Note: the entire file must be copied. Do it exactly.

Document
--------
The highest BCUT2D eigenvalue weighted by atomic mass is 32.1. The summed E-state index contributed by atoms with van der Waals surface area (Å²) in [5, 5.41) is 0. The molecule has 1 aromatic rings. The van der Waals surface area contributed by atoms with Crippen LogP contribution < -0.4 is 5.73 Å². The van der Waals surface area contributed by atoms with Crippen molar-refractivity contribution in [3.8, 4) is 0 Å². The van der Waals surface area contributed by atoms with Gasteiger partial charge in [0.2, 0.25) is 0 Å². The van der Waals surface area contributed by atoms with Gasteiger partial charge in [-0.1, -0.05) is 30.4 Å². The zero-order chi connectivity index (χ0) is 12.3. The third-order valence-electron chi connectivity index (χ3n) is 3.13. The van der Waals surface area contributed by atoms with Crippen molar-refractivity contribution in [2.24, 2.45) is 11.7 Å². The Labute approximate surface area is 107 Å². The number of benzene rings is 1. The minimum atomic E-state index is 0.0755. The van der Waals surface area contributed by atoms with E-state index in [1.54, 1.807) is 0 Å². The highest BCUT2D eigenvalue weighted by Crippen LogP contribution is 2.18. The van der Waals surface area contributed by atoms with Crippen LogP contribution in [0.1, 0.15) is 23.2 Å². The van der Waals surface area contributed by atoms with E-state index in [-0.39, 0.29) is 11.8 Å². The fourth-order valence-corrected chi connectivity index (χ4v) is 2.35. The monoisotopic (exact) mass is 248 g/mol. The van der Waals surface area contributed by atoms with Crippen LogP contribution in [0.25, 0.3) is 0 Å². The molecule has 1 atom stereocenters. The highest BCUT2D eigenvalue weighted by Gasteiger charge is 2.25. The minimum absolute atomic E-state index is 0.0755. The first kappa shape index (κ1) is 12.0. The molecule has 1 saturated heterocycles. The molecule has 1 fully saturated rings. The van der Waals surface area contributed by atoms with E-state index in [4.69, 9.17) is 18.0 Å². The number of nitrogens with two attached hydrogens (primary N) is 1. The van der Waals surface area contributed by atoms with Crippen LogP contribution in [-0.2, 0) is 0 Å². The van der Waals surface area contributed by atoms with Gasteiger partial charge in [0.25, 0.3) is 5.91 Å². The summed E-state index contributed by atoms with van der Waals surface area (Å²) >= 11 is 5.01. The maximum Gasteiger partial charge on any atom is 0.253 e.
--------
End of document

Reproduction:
The highest BCUT2D eigenvalue weighted by atomic mass is 32.1. The summed E-state index contributed by atoms with van der Waals surface area (Å²) in [5, 5.41) is 0. The molecule has 1 aromatic rings. The van der Waals surface area contributed by atoms with Crippen LogP contribution < -0.4 is 5.73 Å². The van der Waals surface area contributed by atoms with Crippen molar-refractivity contribution in [3.8, 4) is 0 Å². The van der Waals surface area contributed by atoms with Gasteiger partial charge in [0.2, 0.25) is 0 Å². The van der Waals surface area contributed by atoms with Gasteiger partial charge in [-0.1, -0.05) is 30.4 Å². The zero-order chi connectivity index (χ0) is 12.3. The third-order valence-electron chi connectivity index (χ3n) is 3.13. The van der Waals surface area contributed by atoms with Crippen molar-refractivity contribution in [2.24, 2.45) is 11.7 Å². The Labute approximate surface area is 107 Å². The number of benzene rings is 1. The minimum atomic E-state index is 0.0755. The van der Waals surface area contributed by atoms with E-state index in [1.54, 1.807) is 0 Å². The highest BCUT2D eigenvalue weighted by Crippen LogP contribution is 2.18. The van der Waals surface area contributed by atoms with Crippen LogP contribution in [0.1, 0.15) is 23.2 Å². The van der Waals surface area contributed by atoms with E-state index in [-0.39, 0.29) is 11.8 Å². The fourth-order valence-corrected chi connectivity index (χ4v) is 2.35. The monoisotopic (exact) mass is 248 g/mol. The van der Waals surface area contributed by atoms with Crippen LogP contribution in [0.25, 0.3) is 0 Å². The molecule has 1 atom stereocenters. The highest BCUT2D eigenvalue weighted by Gasteiger charge is 2.25. The minimum absolute atomic E-state index is 0.0755. The first kappa shape index (κ1) is 12.0. The molecule has 1 saturated heterocycles. The molecule has 1 fully saturated rings. The van der Waals surface area contributed by atoms with E-state index in [4.69, 9.17) is 18.0 Å². The number of nitrogens with two attached hydrogens (primary N) is 1. The van der Waals surface area contributed by atoms with Crippen LogP contribution in [-0.2, 0) is 0 Å². The van der Waals surface area contributed by atoms with Gasteiger partial charge in [0.25, 0.3) is 5.91 Å². The summed E-state index contributed by atoms with van der Waals surface area (Å²) >= 11 is 5.01. The maximum Gasteiger partial charge on any atom is 0.253 e.